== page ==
Vizio announces its first consumer 4K TVs, kills all 3D support.
A year after unveiling its first 4K TV prototype, Vizio is fully commiting to the ultra high-def technology. Here at CES, the company is expanding its TV lineup to include a new P Series â€” Vizio's first consumer-grade 4K television. Set to be in available in sizes ranging between 50 and 70 inches, the P Series, in Vizio's own words, "is the culmination of advanced picture quality, powerful performance and a beautifully simple Ultra HD experience." These TVs feature advanced local dimming, a backlight that consists of 64 Active LED Zones, and even Vizio's very own custom silicon. All of that fancy language means that you'll ultimately be looking at a fantastic picture. The demo units on hand at the company's suite were vibrant, sharp, and incredibly detailed. But how much will they cost? The company's chief technology officer, Matt McRae, would only tell The Verge that the P-Series will be priced "aggressively."
But there's another new Vizio series that won't be priced aggressively in any way, shape, or form; the company's Reference Series. Simply put, these are the best TV panels that Vizio has ever produced. The Reference Series is aimed at videophiles and "custom integrators," a good sign that you'll never see these at your local Walmart. But they're far and away the most impressive TVs Vizio has ever produced. The company says they were built from the ground up after over two years of dedicated R&D. Yes, they're 4K-capable, but the real star of the show here is High Dynamic Range (HDR).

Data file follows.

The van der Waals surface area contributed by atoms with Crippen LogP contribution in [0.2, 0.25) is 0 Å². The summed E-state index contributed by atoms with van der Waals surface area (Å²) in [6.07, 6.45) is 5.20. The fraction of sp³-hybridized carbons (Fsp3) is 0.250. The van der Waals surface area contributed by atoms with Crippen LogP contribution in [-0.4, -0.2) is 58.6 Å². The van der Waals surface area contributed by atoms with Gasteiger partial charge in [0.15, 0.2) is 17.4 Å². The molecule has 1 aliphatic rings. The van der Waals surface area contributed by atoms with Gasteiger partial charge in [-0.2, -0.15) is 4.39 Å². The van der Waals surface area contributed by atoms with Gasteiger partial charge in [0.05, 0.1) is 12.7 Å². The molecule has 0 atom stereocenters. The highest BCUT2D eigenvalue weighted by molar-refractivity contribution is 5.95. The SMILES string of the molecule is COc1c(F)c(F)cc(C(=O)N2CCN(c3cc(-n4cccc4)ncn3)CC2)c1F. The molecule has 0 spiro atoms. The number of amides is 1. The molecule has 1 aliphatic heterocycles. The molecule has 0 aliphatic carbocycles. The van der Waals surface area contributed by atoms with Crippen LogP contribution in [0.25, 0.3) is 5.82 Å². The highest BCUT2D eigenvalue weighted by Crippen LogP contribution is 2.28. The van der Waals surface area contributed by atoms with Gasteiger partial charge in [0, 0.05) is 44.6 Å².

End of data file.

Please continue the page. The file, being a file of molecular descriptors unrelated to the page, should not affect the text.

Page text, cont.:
But for all that Vizio's 2014 TV lineup may be gaining (the regular 1080p models are looking better than ever), it lacks one notable thing: 3D. The company has done away with 3D playback entirely. That's a sudden and major break from the industry trend of stuffing 3D support into every TV that leaves a manufacturing line. It's also a major blow to 3D in the living room; Vizio sells the most TVs of any company in the US. But Vizio is confident that consumers won't miss it; in fact, the decision was made because Vizio's current customers simply aren't viewing content in 3D often. In 2014, Vizio seems willing to sacrifice what some may consider a gimmick in pursuit of a better picture.